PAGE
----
On the ‘right’ side of crime and impunity
Crime and punishment, or crime and impunity? For most people, the former. For the powerful, the well connected, for those on the right side of history, maybe the latter.
Bullets to the heads and no one fired them: Ghost bullets that killed as if by phantom killers. Blood on the street but there was never blood on anybody’s hands, not in 2010 at Ratchaprasong, obviously, but neither in 2008 at Government House, nor in 2004 in Tak Bai and Krue Se, nor in 1992, 1976, 1973 at Sanam Luang and Ratchadamnoen, and so on. The story of Thailand in the last half-a-century is a story of proven deaths and unproven crimes. Unnatural deaths, natural crimes. When cancer kills you know it’s cancer. When a lump of lead pierces your flesh and stops your heart, pray they find out who pulled the trigger.
Usually, historically, naturally, they can’t.
On Thursday, the Supreme Court, upholding the decisions of the criminal lower courts, dismissed the case against former PM Abhisit Vejjajiva and his deputy Suthep Thaugsuban for the crackdown on red-shirt protesters in 2010 that left more than 90 people dead. In the judicial particulars, this wasn’t even about who gave the orders or who pulled the trigger, or why live rounds were used. It was about whether the court had the jurisdiction to try the case — and it hadn’t. So now the National Anti-Corruption Commission (NACC) will have to file a new case with the Supreme Court’s Criminal Division for Holders of Political Positions instead of the Criminal Court.
After the ruling Mr Suthep, who orchestrated his own street protests that preceded the 2014 coup, said he and Mr Abhisit had to face the charges but that ultimately the operation “was considered a success”. Mr Suthep said he ordered authorities to use real bullets to protect the lives of others who were at risk of being attacked by the demonstrators.
“Life firing zone” — remember that infamous malaprop on the sign put up by the military? First-class irony: Life, what life, why is it in the same phrase as “firing”? After the ruling, relatives of the victims whose lives were lost gathered at Ratchaprasong for a memorial prayer, including the mother of the volunteer nurse Kamonked Akkahad who was among those shot dead at the scene. She said she respected the court’s ruling, but she’d keep looking for justice.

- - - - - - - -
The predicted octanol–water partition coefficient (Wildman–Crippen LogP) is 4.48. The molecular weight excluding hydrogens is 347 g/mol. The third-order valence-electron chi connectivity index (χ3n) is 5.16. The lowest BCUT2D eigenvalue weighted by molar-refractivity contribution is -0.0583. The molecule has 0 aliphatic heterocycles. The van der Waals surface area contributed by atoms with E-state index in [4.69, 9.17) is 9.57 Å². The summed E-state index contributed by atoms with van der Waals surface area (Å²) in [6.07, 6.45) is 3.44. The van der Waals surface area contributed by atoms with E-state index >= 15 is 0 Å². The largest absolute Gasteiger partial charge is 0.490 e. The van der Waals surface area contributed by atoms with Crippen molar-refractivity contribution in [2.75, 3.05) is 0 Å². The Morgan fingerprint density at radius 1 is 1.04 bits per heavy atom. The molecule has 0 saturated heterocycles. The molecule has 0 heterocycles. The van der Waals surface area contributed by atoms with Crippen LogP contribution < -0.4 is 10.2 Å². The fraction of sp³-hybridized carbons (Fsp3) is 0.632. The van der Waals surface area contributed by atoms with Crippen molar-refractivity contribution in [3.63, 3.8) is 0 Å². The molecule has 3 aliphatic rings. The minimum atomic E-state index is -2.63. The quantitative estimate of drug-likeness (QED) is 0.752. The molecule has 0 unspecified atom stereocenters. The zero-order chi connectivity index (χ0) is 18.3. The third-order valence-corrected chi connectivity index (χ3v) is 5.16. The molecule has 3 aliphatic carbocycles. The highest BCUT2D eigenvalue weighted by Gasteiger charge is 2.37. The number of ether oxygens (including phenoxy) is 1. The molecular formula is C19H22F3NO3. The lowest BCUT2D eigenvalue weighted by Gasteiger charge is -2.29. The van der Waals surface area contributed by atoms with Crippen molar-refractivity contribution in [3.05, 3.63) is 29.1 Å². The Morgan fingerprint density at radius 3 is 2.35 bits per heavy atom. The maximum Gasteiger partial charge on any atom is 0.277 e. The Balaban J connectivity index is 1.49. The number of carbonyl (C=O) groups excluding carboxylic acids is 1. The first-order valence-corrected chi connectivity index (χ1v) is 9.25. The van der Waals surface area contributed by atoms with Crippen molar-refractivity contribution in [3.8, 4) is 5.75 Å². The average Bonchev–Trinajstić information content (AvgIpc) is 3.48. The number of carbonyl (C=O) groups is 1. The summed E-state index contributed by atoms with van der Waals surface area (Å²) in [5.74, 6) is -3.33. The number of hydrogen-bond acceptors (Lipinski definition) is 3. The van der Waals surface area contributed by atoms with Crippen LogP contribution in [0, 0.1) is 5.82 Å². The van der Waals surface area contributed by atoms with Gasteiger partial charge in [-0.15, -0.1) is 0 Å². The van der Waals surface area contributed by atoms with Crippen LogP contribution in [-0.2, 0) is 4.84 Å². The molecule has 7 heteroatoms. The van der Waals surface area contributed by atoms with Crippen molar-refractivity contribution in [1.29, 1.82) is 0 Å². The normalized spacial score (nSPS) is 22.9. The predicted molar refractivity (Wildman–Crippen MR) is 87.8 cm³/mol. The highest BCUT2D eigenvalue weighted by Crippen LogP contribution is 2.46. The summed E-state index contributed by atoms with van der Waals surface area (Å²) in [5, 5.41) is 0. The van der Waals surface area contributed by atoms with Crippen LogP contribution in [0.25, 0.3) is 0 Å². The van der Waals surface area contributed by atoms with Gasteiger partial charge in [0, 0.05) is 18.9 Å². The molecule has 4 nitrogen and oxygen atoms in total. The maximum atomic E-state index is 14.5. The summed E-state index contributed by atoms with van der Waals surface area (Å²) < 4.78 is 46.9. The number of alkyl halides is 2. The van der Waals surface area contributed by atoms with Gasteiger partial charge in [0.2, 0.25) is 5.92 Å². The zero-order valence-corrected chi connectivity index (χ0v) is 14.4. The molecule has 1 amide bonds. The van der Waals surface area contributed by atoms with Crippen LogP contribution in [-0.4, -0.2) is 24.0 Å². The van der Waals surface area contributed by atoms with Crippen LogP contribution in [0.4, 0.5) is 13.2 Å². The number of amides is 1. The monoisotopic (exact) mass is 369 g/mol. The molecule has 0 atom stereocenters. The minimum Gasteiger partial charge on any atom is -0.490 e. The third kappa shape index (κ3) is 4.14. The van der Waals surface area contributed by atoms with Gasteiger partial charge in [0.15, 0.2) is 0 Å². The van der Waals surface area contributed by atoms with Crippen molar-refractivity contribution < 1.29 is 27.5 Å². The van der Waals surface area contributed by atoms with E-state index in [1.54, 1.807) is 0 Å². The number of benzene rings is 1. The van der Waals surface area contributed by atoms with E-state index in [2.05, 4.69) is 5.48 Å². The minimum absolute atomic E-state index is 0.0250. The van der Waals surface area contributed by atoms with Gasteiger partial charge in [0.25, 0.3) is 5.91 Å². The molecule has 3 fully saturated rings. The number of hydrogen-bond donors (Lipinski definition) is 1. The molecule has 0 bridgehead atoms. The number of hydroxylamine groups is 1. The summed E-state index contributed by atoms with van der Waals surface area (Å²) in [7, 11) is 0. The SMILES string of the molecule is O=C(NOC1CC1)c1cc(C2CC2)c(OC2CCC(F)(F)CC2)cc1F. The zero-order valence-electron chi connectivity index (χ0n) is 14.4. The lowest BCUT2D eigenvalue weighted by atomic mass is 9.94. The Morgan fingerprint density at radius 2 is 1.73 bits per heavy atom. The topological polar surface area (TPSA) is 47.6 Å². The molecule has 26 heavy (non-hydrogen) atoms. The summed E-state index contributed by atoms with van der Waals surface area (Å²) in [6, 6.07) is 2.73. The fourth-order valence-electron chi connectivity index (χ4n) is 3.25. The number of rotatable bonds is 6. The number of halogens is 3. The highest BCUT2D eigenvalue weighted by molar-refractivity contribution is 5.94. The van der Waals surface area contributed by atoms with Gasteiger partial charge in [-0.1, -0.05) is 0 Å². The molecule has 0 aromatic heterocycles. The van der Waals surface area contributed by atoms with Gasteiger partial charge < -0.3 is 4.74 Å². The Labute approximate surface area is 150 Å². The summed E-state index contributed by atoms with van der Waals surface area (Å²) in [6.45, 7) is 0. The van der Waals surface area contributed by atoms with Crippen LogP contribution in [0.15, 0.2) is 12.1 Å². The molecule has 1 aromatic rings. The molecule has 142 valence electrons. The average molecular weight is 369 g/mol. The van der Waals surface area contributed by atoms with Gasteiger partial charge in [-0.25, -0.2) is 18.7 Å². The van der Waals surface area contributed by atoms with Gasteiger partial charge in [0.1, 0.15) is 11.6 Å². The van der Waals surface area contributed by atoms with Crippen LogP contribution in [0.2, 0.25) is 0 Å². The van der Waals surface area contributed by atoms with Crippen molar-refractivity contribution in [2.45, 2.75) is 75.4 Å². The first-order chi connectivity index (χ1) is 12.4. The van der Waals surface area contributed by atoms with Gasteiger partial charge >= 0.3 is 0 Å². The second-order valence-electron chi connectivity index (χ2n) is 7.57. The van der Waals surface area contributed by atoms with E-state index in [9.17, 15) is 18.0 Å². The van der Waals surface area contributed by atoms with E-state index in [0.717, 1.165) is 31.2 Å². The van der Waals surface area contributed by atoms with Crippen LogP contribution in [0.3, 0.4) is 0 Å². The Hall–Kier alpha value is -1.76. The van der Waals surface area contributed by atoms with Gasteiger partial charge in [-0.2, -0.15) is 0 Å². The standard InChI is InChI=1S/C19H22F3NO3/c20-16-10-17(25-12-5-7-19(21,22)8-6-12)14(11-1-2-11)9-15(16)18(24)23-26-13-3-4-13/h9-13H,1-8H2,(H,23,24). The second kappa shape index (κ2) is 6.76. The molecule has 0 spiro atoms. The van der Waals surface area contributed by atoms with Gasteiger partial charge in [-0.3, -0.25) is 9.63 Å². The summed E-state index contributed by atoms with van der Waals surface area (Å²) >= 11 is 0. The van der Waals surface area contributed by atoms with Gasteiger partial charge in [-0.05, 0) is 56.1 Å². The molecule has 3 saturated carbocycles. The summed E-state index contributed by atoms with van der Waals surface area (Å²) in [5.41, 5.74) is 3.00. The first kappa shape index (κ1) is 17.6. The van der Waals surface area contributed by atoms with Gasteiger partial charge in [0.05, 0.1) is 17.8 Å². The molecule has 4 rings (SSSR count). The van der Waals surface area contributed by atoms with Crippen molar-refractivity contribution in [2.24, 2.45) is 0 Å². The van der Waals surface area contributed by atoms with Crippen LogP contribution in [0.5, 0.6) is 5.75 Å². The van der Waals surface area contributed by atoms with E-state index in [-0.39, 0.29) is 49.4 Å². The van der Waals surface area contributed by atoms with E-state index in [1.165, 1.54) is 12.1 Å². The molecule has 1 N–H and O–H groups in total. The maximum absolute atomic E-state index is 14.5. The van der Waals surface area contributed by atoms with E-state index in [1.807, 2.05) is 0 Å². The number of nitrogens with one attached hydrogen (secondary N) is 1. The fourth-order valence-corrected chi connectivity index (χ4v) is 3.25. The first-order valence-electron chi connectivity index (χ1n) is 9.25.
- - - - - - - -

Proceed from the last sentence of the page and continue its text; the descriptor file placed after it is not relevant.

Earlier on Aug 2, the Supreme Court acquitted former PM Somchai Wongsawat and three other defendants for abuse of authority in the fatal dispersal of the yellow-shirt People’s Alliance for Democracy protesters in 2008, which left two dead and hundreds injured. Also acquitted were deputy prime minister Chavalit Yongchaiyudh and then-national police chief Pol Gen Patcharawat Wongsuwon. At least no live bullets here, only tear gas. And while we have to be careful about false equivalence — to equate different incidents and ignore their nuances and degree of violence — it’s yet another familiar narrative of dead civilians on the street where no one, I mean no one, has to take any responsibility.
And don’t get me started on the deep South. Another former PM, Thaksin Shinawatra, perhaps between his sips of Romanee Conti, tweeted a philosophical warning about the cruelty and injustice perpetrated in the name of the law. Another first-class irony: The Tak Bai and Krue Se deaths happened under his watch, those deaths brashly dismissed as Ramadan fatigue as men were piled up like sardines on the backs of military trucks. Those deaths at the mosque where a siege led by Gen Panlop Pinmaee — later appointed as adviser to former premier Yingluck Shinawatra — condemned dozens of young men to their terrible ends. Those deaths that, 13 years later, still haven’t been accounted for: No one has been blamed or discharged, let alone tried in court. There wasn’t even the stupid sign warning about live bullets, because every bullet used in the South is live, it’s a given, more alive than the people, and we can continue to be sure of that now the Ministry of Defence has been allocated a budget next year even bigger than that of the Education Ministry.
The crime is always remembered, even when the punishment is nowhere in sight.
To move on, we can’t sweep the past under the rug, where it will rot. To move on and reconcile, we can’t just punish Thoughtcrime — that’s why Jatupat Boonpattararaksa is in jail, so are many others — and leave more serious crime to the wind of oblivion or the holes in judicial technicality. But that’s been the case for so long. They say history will be the judge, but in Thailand the court of history is adjourned, maybe forever.
Kong Rithdee is Life Editor, Bangkok Post.
Bangkok Post columnist
Kong Rithdee is a Bangkok Post columnist. He has written about films for 18 years with the Bangkok Post and other publications, and is one of the most prominent writers on cinema in the region.